OK, so you have applied the pillars above, and now you have a supported One Water solution that you want to implement. What does it take to deliver that project successfully? I have spent 25 years studying, envisioning, designing and implementing water projects throughout the West and have learned a few things that can help—a best practices checklist of sorts. Consider each of these, and whether your program could benefit from additional focus or action.
- Strategic alignment – Verify your project aligns closely with the strategic priorities of your organization and those of your stakeholders. If it doesn’t align, why not? If you’re not sure what your organization’s strategic priorities are, or if they are out of date, then perhaps it’s time to revisit your strategic plan. Align your strategic priorities and communicate that alignment to build support and momentum on your program. A perfect example of this is San Bernardino Valley Municipal Water District. They recently completed their strategic plan, and it directly led to the development of Watershed Connect, an ambitious regional program of interrelated infrastructure projects designed to enhance the Upper Santa Ana River Watershed.
- Level 5 leadership – This is a term I’ve borrowed from Jim Collins that characterizes the type of leadership that is effective for delivering transformative One Water solutions. The combination of humility, discipline, commitment to the cause and indomitable will defines Level 5 leadership and can sustain One Water solutions through the inevitable twists and turns. The Cayucos Sanitary District leveraged the Level 5 leadership of its board president and general manager to envision and deliver the ambitious Cayucos Sustainable Water Project, a multi-benefit project that transcends the agency’s small size. The City of Camarillo’s North Pleasant Valley Desalter relied on the Level 5 leadership of the City’s Deputy Director of Public Works to relentlessly drive the project through many obstacles, ultimately delivering an extraordinary One Water asset to the community and region.
- Sincere, inclusive and sustained engagement – Engaging communities and stakeholders requires sincere intention, planning, outreach, listening, transparency, communication and a commitment to building trust with diverse participants. In my experience, sincere intention is the most important piece of this puzzle. Without it, engagement efforts can fall flat. One example of powerful engagement is Water Vision Santa Barbara, an integrated resources planning process led by the City of Santa Barbara. The process set the stage for the City’s long-term water supply plan, which led to broad based community engagement and support for the plan’s recommendations.
- Transformative partnerships – One Water solutions are almost always derived from and supported by partnerships. Even if your program is being envisioned and delivered by a single organization, consider the partnerships that will contribute to the successful life cycle of the project. These partnerships can come in many forms, can encompass differing levels of engagement, and can include sister agencies, regulators, funders, consultants and contractors, and/or non-governmental organizations, among others. Replenish Big Bear is a One Water program that is being delivered by a partnership between a municipal water agency, a community services district, water district and wastewater authority, aligned around achieving multiple benefits for their rural, headwaters community. Central Coast Blue is a One Water program that relies on the transformative partnership between three small communities on California’s Central Coast to produce a long-term sustainable water source for the region while protecting its vulnerable groundwater basin from seawater intrusion.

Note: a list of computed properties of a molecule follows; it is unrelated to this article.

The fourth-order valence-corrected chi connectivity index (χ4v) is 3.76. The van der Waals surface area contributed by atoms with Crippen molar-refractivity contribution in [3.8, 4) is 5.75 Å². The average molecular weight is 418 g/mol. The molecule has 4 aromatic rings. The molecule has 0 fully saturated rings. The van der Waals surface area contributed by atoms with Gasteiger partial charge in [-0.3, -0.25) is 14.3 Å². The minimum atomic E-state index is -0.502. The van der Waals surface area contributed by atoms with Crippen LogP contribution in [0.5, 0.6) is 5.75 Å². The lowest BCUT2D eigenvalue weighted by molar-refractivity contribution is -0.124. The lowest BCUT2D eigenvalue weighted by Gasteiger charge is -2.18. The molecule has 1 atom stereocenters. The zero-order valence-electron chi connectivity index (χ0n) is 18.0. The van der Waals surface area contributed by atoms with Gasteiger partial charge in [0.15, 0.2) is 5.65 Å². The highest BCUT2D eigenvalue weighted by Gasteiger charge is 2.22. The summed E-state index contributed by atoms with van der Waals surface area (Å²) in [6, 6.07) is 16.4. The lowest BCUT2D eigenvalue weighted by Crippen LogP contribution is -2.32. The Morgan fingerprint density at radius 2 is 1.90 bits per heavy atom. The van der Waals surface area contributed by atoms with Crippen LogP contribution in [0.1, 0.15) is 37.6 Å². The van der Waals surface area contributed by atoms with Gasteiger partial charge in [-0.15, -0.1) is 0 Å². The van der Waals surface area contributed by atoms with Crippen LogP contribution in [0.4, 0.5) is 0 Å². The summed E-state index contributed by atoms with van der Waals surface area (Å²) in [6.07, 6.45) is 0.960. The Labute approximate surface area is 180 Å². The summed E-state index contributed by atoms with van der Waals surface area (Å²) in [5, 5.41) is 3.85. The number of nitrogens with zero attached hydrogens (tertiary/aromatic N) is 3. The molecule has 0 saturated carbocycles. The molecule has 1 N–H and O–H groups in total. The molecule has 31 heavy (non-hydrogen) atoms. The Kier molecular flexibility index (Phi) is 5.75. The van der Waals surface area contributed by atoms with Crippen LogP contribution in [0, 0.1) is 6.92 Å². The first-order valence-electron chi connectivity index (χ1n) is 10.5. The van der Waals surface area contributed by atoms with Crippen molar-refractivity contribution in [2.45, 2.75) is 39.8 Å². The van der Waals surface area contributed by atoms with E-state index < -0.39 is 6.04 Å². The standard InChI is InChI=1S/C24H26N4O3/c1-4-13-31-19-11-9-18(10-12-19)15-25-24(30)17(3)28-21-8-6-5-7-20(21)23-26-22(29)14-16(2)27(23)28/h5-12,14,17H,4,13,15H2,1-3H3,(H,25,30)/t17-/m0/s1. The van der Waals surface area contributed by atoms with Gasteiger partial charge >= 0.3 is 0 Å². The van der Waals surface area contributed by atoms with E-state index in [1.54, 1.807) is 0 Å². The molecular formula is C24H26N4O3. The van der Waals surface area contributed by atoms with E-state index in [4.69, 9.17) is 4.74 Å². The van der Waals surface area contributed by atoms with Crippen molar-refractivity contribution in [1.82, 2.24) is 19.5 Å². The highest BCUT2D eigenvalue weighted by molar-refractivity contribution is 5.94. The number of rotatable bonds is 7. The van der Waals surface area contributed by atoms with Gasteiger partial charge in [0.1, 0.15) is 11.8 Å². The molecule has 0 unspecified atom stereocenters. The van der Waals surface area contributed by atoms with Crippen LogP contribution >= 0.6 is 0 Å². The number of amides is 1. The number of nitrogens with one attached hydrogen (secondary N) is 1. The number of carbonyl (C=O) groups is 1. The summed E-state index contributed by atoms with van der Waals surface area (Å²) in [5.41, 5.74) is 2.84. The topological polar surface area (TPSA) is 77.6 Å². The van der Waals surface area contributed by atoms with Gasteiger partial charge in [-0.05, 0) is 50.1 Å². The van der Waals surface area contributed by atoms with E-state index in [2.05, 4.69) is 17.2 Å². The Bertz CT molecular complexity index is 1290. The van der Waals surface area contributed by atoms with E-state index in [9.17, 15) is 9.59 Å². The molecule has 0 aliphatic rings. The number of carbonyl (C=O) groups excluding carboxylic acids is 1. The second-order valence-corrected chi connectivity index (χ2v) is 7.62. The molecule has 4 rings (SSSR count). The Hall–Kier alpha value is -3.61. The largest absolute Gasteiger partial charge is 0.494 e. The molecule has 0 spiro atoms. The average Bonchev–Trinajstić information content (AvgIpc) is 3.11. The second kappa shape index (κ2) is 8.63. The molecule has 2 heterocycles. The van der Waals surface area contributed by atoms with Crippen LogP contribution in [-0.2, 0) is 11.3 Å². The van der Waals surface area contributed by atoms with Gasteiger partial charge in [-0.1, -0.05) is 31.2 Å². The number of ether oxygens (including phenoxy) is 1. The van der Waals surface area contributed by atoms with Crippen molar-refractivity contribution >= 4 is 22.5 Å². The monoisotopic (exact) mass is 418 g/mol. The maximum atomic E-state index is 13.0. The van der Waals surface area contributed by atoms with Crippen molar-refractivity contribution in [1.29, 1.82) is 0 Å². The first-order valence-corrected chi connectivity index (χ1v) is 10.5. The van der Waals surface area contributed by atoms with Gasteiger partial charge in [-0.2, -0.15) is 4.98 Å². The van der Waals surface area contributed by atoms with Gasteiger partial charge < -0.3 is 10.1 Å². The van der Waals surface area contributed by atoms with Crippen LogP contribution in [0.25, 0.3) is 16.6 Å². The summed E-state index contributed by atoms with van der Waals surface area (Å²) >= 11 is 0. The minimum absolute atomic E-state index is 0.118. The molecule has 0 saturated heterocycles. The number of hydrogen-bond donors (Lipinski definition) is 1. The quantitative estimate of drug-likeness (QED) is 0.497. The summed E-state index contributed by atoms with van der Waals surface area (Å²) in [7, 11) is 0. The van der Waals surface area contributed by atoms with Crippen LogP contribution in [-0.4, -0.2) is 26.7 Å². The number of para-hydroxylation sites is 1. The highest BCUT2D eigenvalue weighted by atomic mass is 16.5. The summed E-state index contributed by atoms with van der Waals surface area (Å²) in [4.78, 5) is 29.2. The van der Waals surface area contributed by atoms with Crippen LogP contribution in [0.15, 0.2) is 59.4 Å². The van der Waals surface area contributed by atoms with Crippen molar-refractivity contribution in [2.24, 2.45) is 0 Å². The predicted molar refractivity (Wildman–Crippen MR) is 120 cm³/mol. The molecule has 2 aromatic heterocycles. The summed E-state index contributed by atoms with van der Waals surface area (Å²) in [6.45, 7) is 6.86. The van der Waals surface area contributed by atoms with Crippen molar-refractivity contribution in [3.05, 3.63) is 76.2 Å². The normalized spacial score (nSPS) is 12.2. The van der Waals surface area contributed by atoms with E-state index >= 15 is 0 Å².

- Effective program structure and project delivery strategy – Ambitious One Water solutions are made possible by people. To be effective, people need to work together in a structure that provides clear roles and responsibilities and leverages the skills and experience of its team members to maintain accountability and performance while effectively managing risk. SLOWater+ leveraged an experienced program management team to steer the City of San Luis Obispo’s single largest capital project through every stage of project delivery, from concept through successful completion, to create a valued community asset.
It’s true what they say, big challenges require bold action. In the arid West, we’re certainly faced with big challenges as we work to secure our collective water future in the face of the daunting effects of climate change. This is the time for bold action. But our efforts must be more than daring and courageous. They must be strategic, informed and supported. I’ll provide additional thoughts from time to time, and as always, I appreciate hearing from you and learning from your experiences. Thanks for taking the time to read this post, and I look forward to connecting with you soon!